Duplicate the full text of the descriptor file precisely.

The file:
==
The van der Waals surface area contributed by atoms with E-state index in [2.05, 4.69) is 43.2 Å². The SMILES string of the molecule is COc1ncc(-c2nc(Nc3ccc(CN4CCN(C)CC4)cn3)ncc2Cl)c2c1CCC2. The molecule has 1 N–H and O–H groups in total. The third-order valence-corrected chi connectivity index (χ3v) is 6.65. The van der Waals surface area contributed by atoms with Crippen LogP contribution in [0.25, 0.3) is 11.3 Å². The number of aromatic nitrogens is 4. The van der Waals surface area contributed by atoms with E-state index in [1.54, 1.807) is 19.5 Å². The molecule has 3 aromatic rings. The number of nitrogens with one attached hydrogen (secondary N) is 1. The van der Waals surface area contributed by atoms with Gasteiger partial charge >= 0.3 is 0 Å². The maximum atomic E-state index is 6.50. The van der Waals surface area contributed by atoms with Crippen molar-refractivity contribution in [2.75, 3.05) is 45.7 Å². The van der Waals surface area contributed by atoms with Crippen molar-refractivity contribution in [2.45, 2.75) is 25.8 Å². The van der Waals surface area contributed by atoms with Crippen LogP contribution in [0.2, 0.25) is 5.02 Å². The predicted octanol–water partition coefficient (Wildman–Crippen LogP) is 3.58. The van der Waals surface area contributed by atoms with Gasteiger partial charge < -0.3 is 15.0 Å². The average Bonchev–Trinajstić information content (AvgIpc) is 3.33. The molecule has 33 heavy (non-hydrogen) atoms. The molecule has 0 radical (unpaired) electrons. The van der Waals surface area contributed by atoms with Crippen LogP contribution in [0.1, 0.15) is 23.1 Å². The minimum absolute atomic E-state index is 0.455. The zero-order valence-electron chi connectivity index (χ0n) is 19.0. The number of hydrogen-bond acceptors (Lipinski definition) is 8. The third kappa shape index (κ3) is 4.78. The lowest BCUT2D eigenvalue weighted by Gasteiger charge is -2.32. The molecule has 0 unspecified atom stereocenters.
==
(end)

The van der Waals surface area contributed by atoms with E-state index in [2.05, 4.69) is 43.2 Å². The SMILES string of the molecule is COc1ncc(-c2nc(Nc3ccc(CN4CCN(C)CC4)cn3)ncc2Cl)c2c1CCC2. The molecule has 1 N–H and O–H groups in total. The third-order valence-corrected chi connectivity index (χ3v) is 6.65. The van der Waals surface area contributed by atoms with Crippen LogP contribution in [0.25, 0.3) is 11.3 Å². The number of aromatic nitrogens is 4. The van der Waals surface area contributed by atoms with E-state index in [1.54, 1.807) is 19.5 Å². The molecule has 3 aromatic rings. The number of nitrogens with one attached hydrogen (secondary N) is 1. The van der Waals surface area contributed by atoms with Gasteiger partial charge >= 0.3 is 0 Å². The maximum atomic E-state index is 6.50. The van der Waals surface area contributed by atoms with Crippen molar-refractivity contribution in [2.75, 3.05) is 45.7 Å². The van der Waals surface area contributed by atoms with Crippen molar-refractivity contribution in [2.45, 2.75) is 25.8 Å². The van der Waals surface area contributed by atoms with Crippen LogP contribution in [0.2, 0.25) is 5.02 Å². The predicted octanol–water partition coefficient (Wildman–Crippen LogP) is 3.58. The van der Waals surface area contributed by atoms with Gasteiger partial charge < -0.3 is 15.0 Å². The average Bonchev–Trinajstić information content (AvgIpc) is 3.33. The molecule has 33 heavy (non-hydrogen) atoms. The molecule has 0 radical (unpaired) electrons. The van der Waals surface area contributed by atoms with Crippen LogP contribution in [0.1, 0.15) is 23.1 Å². The minimum absolute atomic E-state index is 0.455. The zero-order valence-electron chi connectivity index (χ0n) is 19.0. The number of hydrogen-bond acceptors (Lipinski definition) is 8. The third kappa shape index (κ3) is 4.78. The lowest BCUT2D eigenvalue weighted by Gasteiger charge is -2.32. The molecule has 0 unspecified atom stereocenters.